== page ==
Georgetown University Report: Medicaid Expansion Narrows Maternal Health Coverage Gaps, But Racial Disparities Persist

A new report from the Georgetown Center for Children and Families shows that a state’s decision on whether to expand Medicaid has a profound impact on women of childbearing age (18-44). In 2019, across all racial and ethnic groups, women in non-expansion states were more likely to be uninsured than women in states that had expanded Medicaid.

Offering affordable, comprehensive and permanent health coverage to those who fall into the coverage gap in non-expansion states is a critical first step to ensuring all women have the support they need to care for themselves and their families before, during, and after pregnancy. Yet CCF’s report found that in both expansion and non-expansion states, disparities in coverage rates between racial and ethnic groups remain. Federal and state policymakers must keep working to achieve health equity in coverage and care.

These findings come amid a worsening maternal health crisis in our country. The U.S. has the highest mortality rate of any industrialized country, and that rate is climbing. We must do all that we can to combat this trend—particularly for Black and Indigenous women, who experience the highest maternal mortality rates, and Latinas, who experience some of the highest uninsured rates of any racial or ethnic group.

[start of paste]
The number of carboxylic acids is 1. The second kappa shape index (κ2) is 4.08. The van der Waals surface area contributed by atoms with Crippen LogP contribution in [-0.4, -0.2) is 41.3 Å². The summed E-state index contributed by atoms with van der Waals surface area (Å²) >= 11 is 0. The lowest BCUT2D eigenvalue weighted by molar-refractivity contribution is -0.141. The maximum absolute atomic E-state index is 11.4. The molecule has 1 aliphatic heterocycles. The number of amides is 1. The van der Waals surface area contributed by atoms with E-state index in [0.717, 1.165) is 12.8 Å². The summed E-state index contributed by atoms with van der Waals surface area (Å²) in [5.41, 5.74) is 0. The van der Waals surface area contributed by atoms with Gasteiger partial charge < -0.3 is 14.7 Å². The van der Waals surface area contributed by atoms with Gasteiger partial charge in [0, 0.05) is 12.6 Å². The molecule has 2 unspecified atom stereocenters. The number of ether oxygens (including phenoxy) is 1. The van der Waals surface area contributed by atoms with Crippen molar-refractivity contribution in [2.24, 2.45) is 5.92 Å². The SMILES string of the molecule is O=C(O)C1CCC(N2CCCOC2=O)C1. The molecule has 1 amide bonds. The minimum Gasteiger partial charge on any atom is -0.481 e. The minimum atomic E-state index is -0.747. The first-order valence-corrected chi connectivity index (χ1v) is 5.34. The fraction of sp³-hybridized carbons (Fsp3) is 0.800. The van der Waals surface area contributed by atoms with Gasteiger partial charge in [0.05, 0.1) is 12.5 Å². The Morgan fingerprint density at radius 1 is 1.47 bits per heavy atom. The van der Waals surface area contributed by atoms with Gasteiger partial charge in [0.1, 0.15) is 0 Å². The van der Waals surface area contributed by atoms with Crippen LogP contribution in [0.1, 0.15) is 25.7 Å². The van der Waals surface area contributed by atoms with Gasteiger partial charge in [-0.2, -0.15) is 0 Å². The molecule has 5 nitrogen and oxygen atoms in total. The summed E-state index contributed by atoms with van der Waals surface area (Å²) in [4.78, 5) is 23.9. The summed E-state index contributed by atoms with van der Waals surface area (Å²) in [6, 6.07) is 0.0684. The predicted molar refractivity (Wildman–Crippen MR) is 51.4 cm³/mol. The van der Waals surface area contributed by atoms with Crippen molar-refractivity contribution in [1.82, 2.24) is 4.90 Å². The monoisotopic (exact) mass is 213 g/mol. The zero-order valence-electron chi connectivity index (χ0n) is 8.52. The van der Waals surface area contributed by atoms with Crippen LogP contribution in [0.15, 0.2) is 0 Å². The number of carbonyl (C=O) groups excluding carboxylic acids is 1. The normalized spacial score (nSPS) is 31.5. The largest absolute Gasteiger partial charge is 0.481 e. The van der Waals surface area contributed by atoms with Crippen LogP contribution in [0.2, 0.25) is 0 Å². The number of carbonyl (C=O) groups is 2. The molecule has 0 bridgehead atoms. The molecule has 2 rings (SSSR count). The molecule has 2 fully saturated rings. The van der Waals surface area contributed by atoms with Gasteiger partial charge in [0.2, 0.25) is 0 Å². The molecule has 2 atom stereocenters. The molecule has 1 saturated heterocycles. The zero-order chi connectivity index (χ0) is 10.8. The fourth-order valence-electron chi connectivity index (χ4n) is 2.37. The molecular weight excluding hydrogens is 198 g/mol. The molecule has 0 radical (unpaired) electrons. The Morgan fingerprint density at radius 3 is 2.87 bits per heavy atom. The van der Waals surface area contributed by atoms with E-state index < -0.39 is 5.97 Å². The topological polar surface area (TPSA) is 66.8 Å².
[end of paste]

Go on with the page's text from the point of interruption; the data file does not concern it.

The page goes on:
Research shows that expanding Medicaid health coverage helps to lower maternal mortality rates and increases access and use of health care among women of childbearing age. Closing the coverage gap is a critical first step to combatting the maternal health crisis in our country and addressing persistent racial and ethnic health inequities.

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